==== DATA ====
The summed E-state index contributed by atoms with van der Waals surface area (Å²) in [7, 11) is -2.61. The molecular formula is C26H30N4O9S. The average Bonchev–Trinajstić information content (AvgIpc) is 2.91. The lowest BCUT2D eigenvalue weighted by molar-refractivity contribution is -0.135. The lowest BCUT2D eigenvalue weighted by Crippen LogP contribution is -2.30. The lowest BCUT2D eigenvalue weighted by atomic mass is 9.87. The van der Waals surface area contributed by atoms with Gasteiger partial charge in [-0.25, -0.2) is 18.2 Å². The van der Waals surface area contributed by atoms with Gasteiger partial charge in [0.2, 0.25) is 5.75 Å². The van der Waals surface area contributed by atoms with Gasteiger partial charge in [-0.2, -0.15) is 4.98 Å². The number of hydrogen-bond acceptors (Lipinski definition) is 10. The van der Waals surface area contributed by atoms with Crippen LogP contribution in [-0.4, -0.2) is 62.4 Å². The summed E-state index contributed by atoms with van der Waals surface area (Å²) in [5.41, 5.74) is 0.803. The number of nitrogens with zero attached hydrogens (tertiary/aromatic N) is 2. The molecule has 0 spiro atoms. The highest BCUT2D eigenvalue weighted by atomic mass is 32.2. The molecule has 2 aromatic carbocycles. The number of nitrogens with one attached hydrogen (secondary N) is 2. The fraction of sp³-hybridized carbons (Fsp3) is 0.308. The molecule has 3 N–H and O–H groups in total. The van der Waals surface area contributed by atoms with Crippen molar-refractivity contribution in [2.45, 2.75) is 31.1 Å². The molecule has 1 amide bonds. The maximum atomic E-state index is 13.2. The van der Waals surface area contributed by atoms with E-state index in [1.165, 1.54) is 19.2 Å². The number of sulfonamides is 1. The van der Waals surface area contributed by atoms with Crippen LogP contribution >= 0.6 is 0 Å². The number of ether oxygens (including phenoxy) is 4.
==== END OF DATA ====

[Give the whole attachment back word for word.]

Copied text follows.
The summed E-state index contributed by atoms with van der Waals surface area (Å²) in [7, 11) is -2.61. The molecular formula is C26H30N4O9S. The average Bonchev–Trinajstić information content (AvgIpc) is 2.91. The lowest BCUT2D eigenvalue weighted by molar-refractivity contribution is -0.135. The lowest BCUT2D eigenvalue weighted by Crippen LogP contribution is -2.30. The lowest BCUT2D eigenvalue weighted by atomic mass is 9.87. The van der Waals surface area contributed by atoms with Gasteiger partial charge in [-0.25, -0.2) is 18.2 Å². The van der Waals surface area contributed by atoms with Gasteiger partial charge in [0.2, 0.25) is 5.75 Å². The van der Waals surface area contributed by atoms with Gasteiger partial charge in [-0.2, -0.15) is 4.98 Å². The number of hydrogen-bond acceptors (Lipinski definition) is 10. The van der Waals surface area contributed by atoms with Crippen LogP contribution in [-0.4, -0.2) is 62.4 Å². The summed E-state index contributed by atoms with van der Waals surface area (Å²) in [5.41, 5.74) is 0.803. The number of nitrogens with zero attached hydrogens (tertiary/aromatic N) is 2. The molecule has 0 spiro atoms. The highest BCUT2D eigenvalue weighted by atomic mass is 32.2. The molecule has 2 aromatic carbocycles. The number of nitrogens with one attached hydrogen (secondary N) is 2. The fraction of sp³-hybridized carbons (Fsp3) is 0.308. The molecule has 3 N–H and O–H groups in total. The van der Waals surface area contributed by atoms with Crippen molar-refractivity contribution in [2.45, 2.75) is 31.1 Å². The molecule has 1 amide bonds. The maximum atomic E-state index is 13.2. The van der Waals surface area contributed by atoms with E-state index in [1.165, 1.54) is 19.2 Å². The number of sulfonamides is 1. The van der Waals surface area contributed by atoms with Crippen LogP contribution >= 0.6 is 0 Å². The number of ether oxygens (including phenoxy) is 4.